The Swift Boat Veteran
Ad: Tallying Up the Score
The anti-Kerry Swift Boat Veterans For Truth
have not merely created a campaign stir with their attacks on Senator Kerry;
they have also set off one of those periodic ethical chain reactions in
which multiple parties are tested, exposed, and revealed. When we last visited
this situation, Ethics Scoreboard took the position that attacks on the
Senator's record of heroism was inherently unfair, coming as it has decades
after the events in question and under circumstances in which a final resolution
is impossible, making the only objective to harm Kerry's reputation by gratuitously
contradicting both his crew members and the official records of the United
States government. That is the position here still. But the stew has, as
Julia Childs used to say, thickened. Here's the updated scoreboard:
- Once the accusations of the group began drawing blood and attracting
media attention, Kerry's campaign began crying "Foul!"
the ads were "false and dishonest," and the Bush campaign had an obligation
to condemn and reject them. We agree that the Bush campaign should unequivocally
state that Kerry's heroism in the Viet Nam war is not at issue, and
that the president deplores and rejects the attacks on his opponent's
military record. But Kerry's campaign and the Democrats have set some
kind of record for cheek by making such a complaint. After all, they
have been happy to stand by and accept the benefits of nasty anti-Bush
attack ads from the likes of Move-on.org, not to mention tacitly endorsing
Michael Moore's epically deceitful and mean spirited Fahrenheit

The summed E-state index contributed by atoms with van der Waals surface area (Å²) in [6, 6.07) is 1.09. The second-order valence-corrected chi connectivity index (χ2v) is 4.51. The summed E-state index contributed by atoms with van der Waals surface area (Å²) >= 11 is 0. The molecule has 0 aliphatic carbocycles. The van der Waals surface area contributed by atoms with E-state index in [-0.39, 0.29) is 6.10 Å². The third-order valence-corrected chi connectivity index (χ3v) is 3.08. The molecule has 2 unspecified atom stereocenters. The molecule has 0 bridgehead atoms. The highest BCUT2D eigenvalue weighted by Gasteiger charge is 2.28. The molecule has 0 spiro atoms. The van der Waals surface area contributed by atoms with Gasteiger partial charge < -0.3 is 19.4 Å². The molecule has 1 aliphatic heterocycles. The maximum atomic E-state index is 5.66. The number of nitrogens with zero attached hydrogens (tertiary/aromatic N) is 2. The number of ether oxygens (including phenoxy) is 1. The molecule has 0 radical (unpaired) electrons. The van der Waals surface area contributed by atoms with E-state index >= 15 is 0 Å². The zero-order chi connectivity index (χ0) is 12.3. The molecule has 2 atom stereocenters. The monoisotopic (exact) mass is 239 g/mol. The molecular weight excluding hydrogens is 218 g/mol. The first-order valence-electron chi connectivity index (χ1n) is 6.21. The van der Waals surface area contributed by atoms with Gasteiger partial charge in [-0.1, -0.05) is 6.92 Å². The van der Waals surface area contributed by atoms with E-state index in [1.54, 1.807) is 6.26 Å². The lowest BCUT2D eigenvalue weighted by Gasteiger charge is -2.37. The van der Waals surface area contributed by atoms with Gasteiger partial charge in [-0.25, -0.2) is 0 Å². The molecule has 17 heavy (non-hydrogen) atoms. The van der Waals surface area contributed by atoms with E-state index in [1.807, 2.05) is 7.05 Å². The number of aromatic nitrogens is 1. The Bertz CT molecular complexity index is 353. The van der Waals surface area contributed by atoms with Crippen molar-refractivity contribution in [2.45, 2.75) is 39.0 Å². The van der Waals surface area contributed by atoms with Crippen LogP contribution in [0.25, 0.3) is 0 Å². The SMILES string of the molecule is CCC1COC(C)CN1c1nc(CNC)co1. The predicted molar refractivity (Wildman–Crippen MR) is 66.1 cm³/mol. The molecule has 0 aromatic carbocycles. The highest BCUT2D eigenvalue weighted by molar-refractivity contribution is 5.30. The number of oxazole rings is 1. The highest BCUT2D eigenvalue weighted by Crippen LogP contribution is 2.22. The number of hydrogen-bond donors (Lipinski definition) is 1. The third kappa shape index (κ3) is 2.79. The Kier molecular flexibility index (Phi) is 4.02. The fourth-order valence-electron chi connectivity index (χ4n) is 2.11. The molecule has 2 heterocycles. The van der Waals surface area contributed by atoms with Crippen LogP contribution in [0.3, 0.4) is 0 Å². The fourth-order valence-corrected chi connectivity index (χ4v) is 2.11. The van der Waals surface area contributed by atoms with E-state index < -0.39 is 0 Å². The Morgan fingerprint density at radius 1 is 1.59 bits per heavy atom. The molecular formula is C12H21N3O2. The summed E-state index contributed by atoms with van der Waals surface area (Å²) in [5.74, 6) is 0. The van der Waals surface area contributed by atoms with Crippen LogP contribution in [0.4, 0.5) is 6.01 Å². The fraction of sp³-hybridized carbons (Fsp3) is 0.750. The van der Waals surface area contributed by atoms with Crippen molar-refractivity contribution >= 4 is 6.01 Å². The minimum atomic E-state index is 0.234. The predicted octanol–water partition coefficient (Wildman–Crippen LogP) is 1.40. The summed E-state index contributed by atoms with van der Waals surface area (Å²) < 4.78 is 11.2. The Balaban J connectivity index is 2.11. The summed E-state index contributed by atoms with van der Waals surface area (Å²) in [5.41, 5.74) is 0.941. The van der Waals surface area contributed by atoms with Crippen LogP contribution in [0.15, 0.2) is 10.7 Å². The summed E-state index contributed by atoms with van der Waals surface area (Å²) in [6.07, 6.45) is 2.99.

9/11, a theatrical anti-Bush rant that is approximately 80 times
longer than the Swift Boat veterans' ad, and, unlike that ad, one that
circulates demonstrably false information about events that actually
have some relevance to the presidential race. Moore was treated like
a prodigal son at the Democratic convention, and despite scurrilous
accusations against the President in the film ranging from cretinism
to cowardice to criminal activity and treason, no prominent Democrat,
certainly not John Kerry, has condemned his work.
Does this change the wrongness of the anti-Kerry war record TV spot?
No. It does mean that that the Kerry campaign wants the other side
to adhere to principles that it refuses to follow itself when the
rewards are great enough, and one is justified in making some character
assessments from that fact. And as it criticized the Bush campaign
for not disavowing what it said was a deceptive ad with Republican
ties, the Kerry campaign put out a deceptive ad of its own stating
that the Bush campaign "supported" the Swift Boat group's message.
The word is intentionally misleading (the Kerry campaign has learned
something from Mr. Moore) in that it implies direct support such as
funds or endorsement. As the Washington Post noted in analyzing the
ad, that is not the case. The word really means, in this context,
that Bush has "supported" the ad by failing to condemn it…not what